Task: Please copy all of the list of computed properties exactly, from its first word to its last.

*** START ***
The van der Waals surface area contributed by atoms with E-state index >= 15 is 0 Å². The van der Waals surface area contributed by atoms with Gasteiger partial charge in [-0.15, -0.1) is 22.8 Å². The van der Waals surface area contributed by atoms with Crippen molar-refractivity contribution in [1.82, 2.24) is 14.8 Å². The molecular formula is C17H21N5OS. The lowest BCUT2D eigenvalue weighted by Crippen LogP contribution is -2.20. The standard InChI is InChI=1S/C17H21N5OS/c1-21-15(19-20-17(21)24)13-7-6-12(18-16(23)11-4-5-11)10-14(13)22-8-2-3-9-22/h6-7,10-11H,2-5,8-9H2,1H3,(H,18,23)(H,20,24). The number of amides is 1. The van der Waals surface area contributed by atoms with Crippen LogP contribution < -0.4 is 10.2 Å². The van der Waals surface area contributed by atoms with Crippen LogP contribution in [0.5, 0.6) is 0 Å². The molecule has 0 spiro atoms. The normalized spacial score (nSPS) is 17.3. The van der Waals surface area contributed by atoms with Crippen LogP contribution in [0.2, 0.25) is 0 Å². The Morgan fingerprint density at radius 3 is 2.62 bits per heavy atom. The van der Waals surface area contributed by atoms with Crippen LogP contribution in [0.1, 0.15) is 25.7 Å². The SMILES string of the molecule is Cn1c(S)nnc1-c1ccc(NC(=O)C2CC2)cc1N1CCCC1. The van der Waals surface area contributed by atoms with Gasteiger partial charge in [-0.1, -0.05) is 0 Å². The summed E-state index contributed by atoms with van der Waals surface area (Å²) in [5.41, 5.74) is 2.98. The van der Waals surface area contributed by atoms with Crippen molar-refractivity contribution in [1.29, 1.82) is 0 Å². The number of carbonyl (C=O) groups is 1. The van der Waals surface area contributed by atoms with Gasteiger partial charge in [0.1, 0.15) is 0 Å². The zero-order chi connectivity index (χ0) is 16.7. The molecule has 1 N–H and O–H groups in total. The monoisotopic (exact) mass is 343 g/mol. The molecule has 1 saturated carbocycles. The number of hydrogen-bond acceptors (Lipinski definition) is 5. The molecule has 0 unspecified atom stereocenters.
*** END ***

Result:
The van der Waals surface area contributed by atoms with E-state index >= 15 is 0 Å². The van der Waals surface area contributed by atoms with Gasteiger partial charge in [-0.15, -0.1) is 22.8 Å². The van der Waals surface area contributed by atoms with Crippen molar-refractivity contribution in [1.82, 2.24) is 14.8 Å². The molecular formula is C17H21N5OS. The lowest BCUT2D eigenvalue weighted by Crippen LogP contribution is -2.20. The standard InChI is InChI=1S/C17H21N5OS/c1-21-15(19-20-17(21)24)13-7-6-12(18-16(23)11-4-5-11)10-14(13)22-8-2-3-9-22/h6-7,10-11H,2-5,8-9H2,1H3,(H,18,23)(H,20,24). The number of amides is 1. The van der Waals surface area contributed by atoms with Crippen LogP contribution < -0.4 is 10.2 Å². The van der Waals surface area contributed by atoms with Crippen LogP contribution in [0.5, 0.6) is 0 Å². The molecule has 0 spiro atoms. The normalized spacial score (nSPS) is 17.3. The van der Waals surface area contributed by atoms with Crippen LogP contribution in [0.2, 0.25) is 0 Å². The Morgan fingerprint density at radius 3 is 2.62 bits per heavy atom. The van der Waals surface area contributed by atoms with Crippen LogP contribution in [0.1, 0.15) is 25.7 Å². The SMILES string of the molecule is Cn1c(S)nnc1-c1ccc(NC(=O)C2CC2)cc1N1CCCC1. The van der Waals surface area contributed by atoms with Gasteiger partial charge in [-0.1, -0.05) is 0 Å². The summed E-state index contributed by atoms with van der Waals surface area (Å²) in [5.41, 5.74) is 2.98. The van der Waals surface area contributed by atoms with Crippen molar-refractivity contribution in [1.29, 1.82) is 0 Å². The number of carbonyl (C=O) groups is 1. The van der Waals surface area contributed by atoms with Gasteiger partial charge in [0.1, 0.15) is 0 Å². The zero-order chi connectivity index (χ0) is 16.7. The molecule has 1 N–H and O–H groups in total. The monoisotopic (exact) mass is 343 g/mol. The molecule has 1 saturated carbocycles. The number of hydrogen-bond acceptors (Lipinski definition) is 5. The molecule has 0 unspecified atom stereocenters.